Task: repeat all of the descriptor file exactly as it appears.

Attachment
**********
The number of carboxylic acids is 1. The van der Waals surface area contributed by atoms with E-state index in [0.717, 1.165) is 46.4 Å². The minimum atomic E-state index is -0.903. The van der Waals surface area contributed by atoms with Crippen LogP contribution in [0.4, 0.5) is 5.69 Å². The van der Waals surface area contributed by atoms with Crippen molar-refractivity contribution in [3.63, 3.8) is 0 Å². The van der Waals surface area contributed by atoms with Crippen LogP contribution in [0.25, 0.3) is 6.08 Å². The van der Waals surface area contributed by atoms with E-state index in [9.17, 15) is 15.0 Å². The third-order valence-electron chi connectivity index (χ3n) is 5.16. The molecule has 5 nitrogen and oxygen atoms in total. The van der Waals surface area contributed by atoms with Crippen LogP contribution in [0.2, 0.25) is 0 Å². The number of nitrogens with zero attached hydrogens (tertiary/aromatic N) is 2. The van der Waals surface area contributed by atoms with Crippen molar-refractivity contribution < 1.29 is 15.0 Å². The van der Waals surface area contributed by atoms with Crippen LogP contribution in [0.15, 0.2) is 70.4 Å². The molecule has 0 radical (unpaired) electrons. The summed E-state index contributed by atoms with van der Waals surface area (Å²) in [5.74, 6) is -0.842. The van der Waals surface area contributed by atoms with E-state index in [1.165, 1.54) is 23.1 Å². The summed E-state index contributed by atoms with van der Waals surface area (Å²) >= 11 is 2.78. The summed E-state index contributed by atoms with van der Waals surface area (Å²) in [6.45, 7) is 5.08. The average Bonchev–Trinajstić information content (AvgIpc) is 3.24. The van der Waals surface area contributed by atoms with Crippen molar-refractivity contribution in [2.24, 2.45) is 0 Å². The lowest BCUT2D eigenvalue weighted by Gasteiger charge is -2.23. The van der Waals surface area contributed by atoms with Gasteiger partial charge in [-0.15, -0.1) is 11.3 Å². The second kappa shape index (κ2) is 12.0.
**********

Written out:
The number of carboxylic acids is 1. The van der Waals surface area contributed by atoms with E-state index in [0.717, 1.165) is 46.4 Å². The minimum atomic E-state index is -0.903. The van der Waals surface area contributed by atoms with Crippen LogP contribution in [0.4, 0.5) is 5.69 Å². The van der Waals surface area contributed by atoms with Crippen molar-refractivity contribution in [3.63, 3.8) is 0 Å². The van der Waals surface area contributed by atoms with Crippen LogP contribution in [0.25, 0.3) is 6.08 Å². The van der Waals surface area contributed by atoms with E-state index in [9.17, 15) is 15.0 Å². The third-order valence-electron chi connectivity index (χ3n) is 5.16. The molecule has 5 nitrogen and oxygen atoms in total. The van der Waals surface area contributed by atoms with Crippen LogP contribution in [0.2, 0.25) is 0 Å². The number of nitrogens with zero attached hydrogens (tertiary/aromatic N) is 2. The van der Waals surface area contributed by atoms with Crippen molar-refractivity contribution < 1.29 is 15.0 Å². The van der Waals surface area contributed by atoms with Crippen LogP contribution in [0.15, 0.2) is 70.4 Å². The molecule has 0 radical (unpaired) electrons. The summed E-state index contributed by atoms with van der Waals surface area (Å²) in [5.74, 6) is -0.842. The van der Waals surface area contributed by atoms with E-state index in [1.165, 1.54) is 23.1 Å². The summed E-state index contributed by atoms with van der Waals surface area (Å²) >= 11 is 2.78. The summed E-state index contributed by atoms with van der Waals surface area (Å²) in [6.45, 7) is 5.08. The average Bonchev–Trinajstić information content (AvgIpc) is 3.24. The van der Waals surface area contributed by atoms with Crippen molar-refractivity contribution in [2.24, 2.45) is 0 Å². The lowest BCUT2D eigenvalue weighted by Gasteiger charge is -2.23. The van der Waals surface area contributed by atoms with Gasteiger partial charge in [-0.15, -0.1) is 11.3 Å². The second kappa shape index (κ2) is 12.0.